Putin has taken so much already, can we really allow him to take that, too?

About historywithatwist

I am a journalist, author and book editor. I have published five novels - four (Tan, The Golden Grave, A Time of Traitors and Patriots' Blood) set during the Irish War of Independence and Civil War, and the fifth (High Crimes), a modern thriller. I'm a history enthusiast who loves a good yarn.
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6 Responses to Putin, Parkinson’s, and History’s Ultimate Power Trip

  1. vxxc says:

    Putin has taken so much already…?
    Can you read a map?
    Putin is defending his borders.

    We Took.
    We took and now we took more than we can hold.

    We took Ukraine in our 2014 F– the EU coup, we being the US State Dept.
    We just mounted a failed color Revolution in Kazakhstan in January.
    We had our pet comedian Zelensky threaten to make Ukraine a nuclear power again in Munich on Feb 19, the invasion starts Feb 23d. Ukraine has 15 nuclear reactors and massive human capital to go nuclear on their own quickly – the Clown Zelensky could have done it then announced it.
    Instead he provoked a war he wasn’t even close to ready for even with the forces he had.

    Putin isn’t taking, he’s defending. He’s also been warning us publicly to stop since 2007.
    When we tried this in Georgia we got the same answer we’re getting now.
    It’s also not helpful to threaten the Russians with regime change.
    That has predictably horrific results for the nation in question, Putin is defending Russia.
    Any other Russian leader and the Russian people would do the same.

    If you feel so strongly go and join the Ukrainian foreign Legion.
    Some of us who serve see this as the corrupt farce that it is…and by the way it’s almost over.
    Go and fight then. Go and see, then come back and rally us to the fight.


    • The clown Zelensky..? Who are you kidding! Let’s see how Putin deals with the ‘clown’. Vlad has done a tip-top job so far – destroying his own army, his country and what paltry reputation he himself (a criminal billionaire who has stolen his nation’s wealth) has. All he has left is his nukes and the SOB that he is will probably use them, too. Russia is a great country – neither she nor the rest of the world should have to that cowardly, lying snake.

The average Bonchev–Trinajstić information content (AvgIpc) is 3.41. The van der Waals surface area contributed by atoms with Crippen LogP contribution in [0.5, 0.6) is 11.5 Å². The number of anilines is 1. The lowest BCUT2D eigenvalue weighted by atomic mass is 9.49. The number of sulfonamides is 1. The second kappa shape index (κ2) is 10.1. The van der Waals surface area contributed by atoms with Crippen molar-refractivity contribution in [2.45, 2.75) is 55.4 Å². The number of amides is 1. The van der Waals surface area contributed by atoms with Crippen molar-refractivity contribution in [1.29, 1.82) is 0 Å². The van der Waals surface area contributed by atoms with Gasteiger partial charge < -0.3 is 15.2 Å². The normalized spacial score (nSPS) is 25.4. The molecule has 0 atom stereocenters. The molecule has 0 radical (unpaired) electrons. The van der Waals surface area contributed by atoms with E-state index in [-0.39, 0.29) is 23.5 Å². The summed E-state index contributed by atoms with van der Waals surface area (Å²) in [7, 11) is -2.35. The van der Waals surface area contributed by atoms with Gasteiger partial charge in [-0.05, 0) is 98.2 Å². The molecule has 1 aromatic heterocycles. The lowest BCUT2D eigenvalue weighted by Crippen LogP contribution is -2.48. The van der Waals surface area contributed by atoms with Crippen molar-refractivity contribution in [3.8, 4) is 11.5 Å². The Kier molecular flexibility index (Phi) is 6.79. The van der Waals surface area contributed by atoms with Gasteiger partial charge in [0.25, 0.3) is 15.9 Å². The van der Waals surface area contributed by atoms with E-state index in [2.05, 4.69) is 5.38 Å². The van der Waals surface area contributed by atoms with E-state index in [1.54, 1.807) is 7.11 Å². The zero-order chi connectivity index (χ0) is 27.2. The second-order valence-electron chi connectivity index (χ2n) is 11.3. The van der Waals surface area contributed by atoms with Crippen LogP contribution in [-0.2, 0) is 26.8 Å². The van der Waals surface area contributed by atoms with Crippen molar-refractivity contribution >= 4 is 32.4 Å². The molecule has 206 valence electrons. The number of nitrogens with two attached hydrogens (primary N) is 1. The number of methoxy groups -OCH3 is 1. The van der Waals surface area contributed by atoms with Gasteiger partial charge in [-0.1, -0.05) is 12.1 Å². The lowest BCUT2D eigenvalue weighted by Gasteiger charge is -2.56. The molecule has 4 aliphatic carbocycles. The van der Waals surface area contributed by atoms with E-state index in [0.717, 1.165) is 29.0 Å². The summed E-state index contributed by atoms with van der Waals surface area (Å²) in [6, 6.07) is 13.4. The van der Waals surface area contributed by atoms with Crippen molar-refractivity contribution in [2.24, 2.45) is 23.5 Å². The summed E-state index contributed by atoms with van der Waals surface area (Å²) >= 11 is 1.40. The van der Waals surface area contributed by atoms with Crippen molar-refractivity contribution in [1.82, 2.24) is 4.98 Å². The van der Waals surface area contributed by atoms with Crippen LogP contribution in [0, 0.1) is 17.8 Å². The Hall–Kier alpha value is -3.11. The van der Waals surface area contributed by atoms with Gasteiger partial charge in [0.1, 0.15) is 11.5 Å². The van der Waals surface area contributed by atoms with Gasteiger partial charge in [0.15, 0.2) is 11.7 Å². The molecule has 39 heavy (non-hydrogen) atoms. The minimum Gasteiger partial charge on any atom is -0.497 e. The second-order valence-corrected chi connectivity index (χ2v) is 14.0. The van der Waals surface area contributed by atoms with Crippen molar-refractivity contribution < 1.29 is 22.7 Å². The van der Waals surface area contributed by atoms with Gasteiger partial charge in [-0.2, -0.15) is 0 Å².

Liked by 1 person

      • vxxc says:

        Zelensky is indeed not a professional clown.
        He is however a professional comedian.
        I stand corrected on this point.

        The others stand not that they were addressed.
        The Russians are moving methodically, slowly and essentially maneuvering freely.
        They are not using but a fraction of their firepower yet and are not foolishly going into cities that can expect no relief, indeed the ancient tactics of siege and hunger are working fine.

        When are you going to Ukraine? When I believe in war I go.
        Go and see. I can quote your own words back I suppose, cheap points- but go.
        You appear to be a fit man – go.
        It will be an education.
        Warning: it is unwise to be America’s pawn as the Ukrainians have discovered as so many before them…but go if you must see for yourself.


      • ‘The Russians are moving freely’ – tell that to the soldiers in the stalled 40-mile convoy who risk freezing to death tonight. You are spporting the actions of a tyrant – why don’t you put YOUR life on the line for his despicable cause?

        Liked by 1 person

  2. herb wildman says:

    You have mis-charachterized parkinsons disease with an oversimplification. Parkinsons is a spectrum of disorders and its effects vary widely from case to case. There is no definitive certainty that Putin has exhibited parkinisonian charachteristics.. Diagnosing someone from a distance is a very dicey business especially with a disease like parkinsons with its many variables and inconclusive effects. As an at least , 7 year parkinsons patient myself, I make these remarks from the standpoint of close familiarity with the disease.
    What we do know, from the remarks of Condelezza Rice . and Andrew McFaul, among others, is that people who have known and worked with Putin over a long period of time have noticed marked changes in his appearance and particularly his behavior. No soviet/Russian head of state, other than Stalin who was a vicious psychopath, would have acted as Putin has in Ukraine. Unless Ukraine is a deliberate campaign to intimidate Russia’s neighbors, it is completely irrational. It reeks of Genghis Khan more than Napolean. A campaign of burning whatever can’t be carried off , driving off the inhabitants and destroying the rest is the hallmark of a savage or a mad-man.

    Liked by 1 person